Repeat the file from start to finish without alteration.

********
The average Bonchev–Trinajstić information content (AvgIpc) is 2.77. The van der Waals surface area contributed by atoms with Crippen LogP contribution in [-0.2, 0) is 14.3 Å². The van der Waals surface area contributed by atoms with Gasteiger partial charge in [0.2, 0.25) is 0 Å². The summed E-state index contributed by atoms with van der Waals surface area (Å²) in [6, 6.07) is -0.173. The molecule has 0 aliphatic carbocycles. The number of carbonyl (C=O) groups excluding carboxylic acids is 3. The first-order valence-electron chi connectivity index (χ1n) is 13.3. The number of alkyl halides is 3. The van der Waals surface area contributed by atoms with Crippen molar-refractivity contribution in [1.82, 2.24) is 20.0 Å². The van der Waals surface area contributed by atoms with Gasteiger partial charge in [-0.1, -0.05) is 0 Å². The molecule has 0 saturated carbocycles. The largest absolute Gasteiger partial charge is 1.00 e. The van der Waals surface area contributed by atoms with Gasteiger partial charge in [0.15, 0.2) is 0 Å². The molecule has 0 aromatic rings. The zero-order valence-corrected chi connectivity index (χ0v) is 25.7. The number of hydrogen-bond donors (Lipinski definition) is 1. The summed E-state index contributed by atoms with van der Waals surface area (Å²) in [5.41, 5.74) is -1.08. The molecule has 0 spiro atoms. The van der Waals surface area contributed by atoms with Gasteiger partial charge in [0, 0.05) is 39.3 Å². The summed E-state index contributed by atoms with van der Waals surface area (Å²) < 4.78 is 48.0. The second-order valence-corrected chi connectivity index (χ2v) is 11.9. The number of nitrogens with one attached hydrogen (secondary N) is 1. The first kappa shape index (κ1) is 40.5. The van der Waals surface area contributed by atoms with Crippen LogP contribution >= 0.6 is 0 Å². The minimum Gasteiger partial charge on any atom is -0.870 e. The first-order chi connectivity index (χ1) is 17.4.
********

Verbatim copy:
The average Bonchev–Trinajstić information content (AvgIpc) is 2.77. The van der Waals surface area contributed by atoms with Crippen LogP contribution in [-0.2, 0) is 14.3 Å². The van der Waals surface area contributed by atoms with Gasteiger partial charge in [0.2, 0.25) is 0 Å². The summed E-state index contributed by atoms with van der Waals surface area (Å²) in [6, 6.07) is -0.173. The molecule has 0 aliphatic carbocycles. The number of carbonyl (C=O) groups excluding carboxylic acids is 3. The first-order valence-electron chi connectivity index (χ1n) is 13.3. The number of alkyl halides is 3. The van der Waals surface area contributed by atoms with Crippen molar-refractivity contribution in [1.82, 2.24) is 20.0 Å². The van der Waals surface area contributed by atoms with Gasteiger partial charge in [-0.1, -0.05) is 0 Å². The molecule has 0 saturated carbocycles. The largest absolute Gasteiger partial charge is 1.00 e. The van der Waals surface area contributed by atoms with Gasteiger partial charge in [0.15, 0.2) is 0 Å². The molecule has 0 aromatic rings. The zero-order valence-corrected chi connectivity index (χ0v) is 25.7. The number of hydrogen-bond donors (Lipinski definition) is 1. The summed E-state index contributed by atoms with van der Waals surface area (Å²) in [5.41, 5.74) is -1.08. The molecule has 0 spiro atoms. The van der Waals surface area contributed by atoms with Gasteiger partial charge in [0, 0.05) is 39.3 Å². The summed E-state index contributed by atoms with van der Waals surface area (Å²) < 4.78 is 48.0. The second-order valence-corrected chi connectivity index (χ2v) is 11.9. The number of nitrogens with one attached hydrogen (secondary N) is 1. The first kappa shape index (κ1) is 40.5. The van der Waals surface area contributed by atoms with Crippen LogP contribution >= 0.6 is 0 Å². The minimum Gasteiger partial charge on any atom is -0.870 e. The first-order chi connectivity index (χ1) is 17.4.